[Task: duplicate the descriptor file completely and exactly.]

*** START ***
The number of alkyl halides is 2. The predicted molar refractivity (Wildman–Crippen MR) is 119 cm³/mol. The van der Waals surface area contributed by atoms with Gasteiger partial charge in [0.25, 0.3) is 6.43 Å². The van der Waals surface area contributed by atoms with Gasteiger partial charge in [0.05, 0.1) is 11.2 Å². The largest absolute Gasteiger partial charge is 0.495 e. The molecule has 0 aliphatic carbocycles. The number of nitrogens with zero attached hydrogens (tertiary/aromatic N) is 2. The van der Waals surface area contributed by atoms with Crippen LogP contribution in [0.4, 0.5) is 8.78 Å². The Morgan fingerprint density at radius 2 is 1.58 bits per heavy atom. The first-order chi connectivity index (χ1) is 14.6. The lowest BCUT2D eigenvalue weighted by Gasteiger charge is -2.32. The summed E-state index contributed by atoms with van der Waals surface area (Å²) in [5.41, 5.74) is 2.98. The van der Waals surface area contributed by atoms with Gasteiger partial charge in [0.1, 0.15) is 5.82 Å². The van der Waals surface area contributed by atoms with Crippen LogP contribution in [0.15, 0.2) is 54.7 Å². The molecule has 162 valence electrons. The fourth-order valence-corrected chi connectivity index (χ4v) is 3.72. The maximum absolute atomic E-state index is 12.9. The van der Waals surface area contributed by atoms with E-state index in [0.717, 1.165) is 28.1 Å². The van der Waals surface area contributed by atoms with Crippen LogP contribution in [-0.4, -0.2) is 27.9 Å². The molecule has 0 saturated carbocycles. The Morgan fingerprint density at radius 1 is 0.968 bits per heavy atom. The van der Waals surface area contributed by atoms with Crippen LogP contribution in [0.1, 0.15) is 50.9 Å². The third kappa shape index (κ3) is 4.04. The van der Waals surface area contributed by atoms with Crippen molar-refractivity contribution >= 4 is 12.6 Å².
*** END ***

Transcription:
The number of alkyl halides is 2. The predicted molar refractivity (Wildman–Crippen MR) is 119 cm³/mol. The van der Waals surface area contributed by atoms with Gasteiger partial charge in [0.25, 0.3) is 6.43 Å². The van der Waals surface area contributed by atoms with Gasteiger partial charge in [0.05, 0.1) is 11.2 Å². The largest absolute Gasteiger partial charge is 0.495 e. The molecule has 0 aliphatic carbocycles. The number of nitrogens with zero attached hydrogens (tertiary/aromatic N) is 2. The van der Waals surface area contributed by atoms with Crippen LogP contribution in [0.4, 0.5) is 8.78 Å². The Morgan fingerprint density at radius 2 is 1.58 bits per heavy atom. The first-order chi connectivity index (χ1) is 14.6. The lowest BCUT2D eigenvalue weighted by Gasteiger charge is -2.32. The summed E-state index contributed by atoms with van der Waals surface area (Å²) in [5.41, 5.74) is 2.98. The van der Waals surface area contributed by atoms with Gasteiger partial charge in [0.1, 0.15) is 5.82 Å². The van der Waals surface area contributed by atoms with Crippen LogP contribution in [0.15, 0.2) is 54.7 Å². The molecule has 162 valence electrons. The fourth-order valence-corrected chi connectivity index (χ4v) is 3.72. The maximum absolute atomic E-state index is 12.9. The van der Waals surface area contributed by atoms with E-state index in [0.717, 1.165) is 28.1 Å². The van der Waals surface area contributed by atoms with Crippen LogP contribution in [-0.4, -0.2) is 27.9 Å². The molecule has 0 saturated carbocycles. The Morgan fingerprint density at radius 1 is 0.968 bits per heavy atom. The van der Waals surface area contributed by atoms with Crippen LogP contribution in [0.1, 0.15) is 50.9 Å². The third kappa shape index (κ3) is 4.04. The van der Waals surface area contributed by atoms with Crippen molar-refractivity contribution >= 4 is 12.6 Å².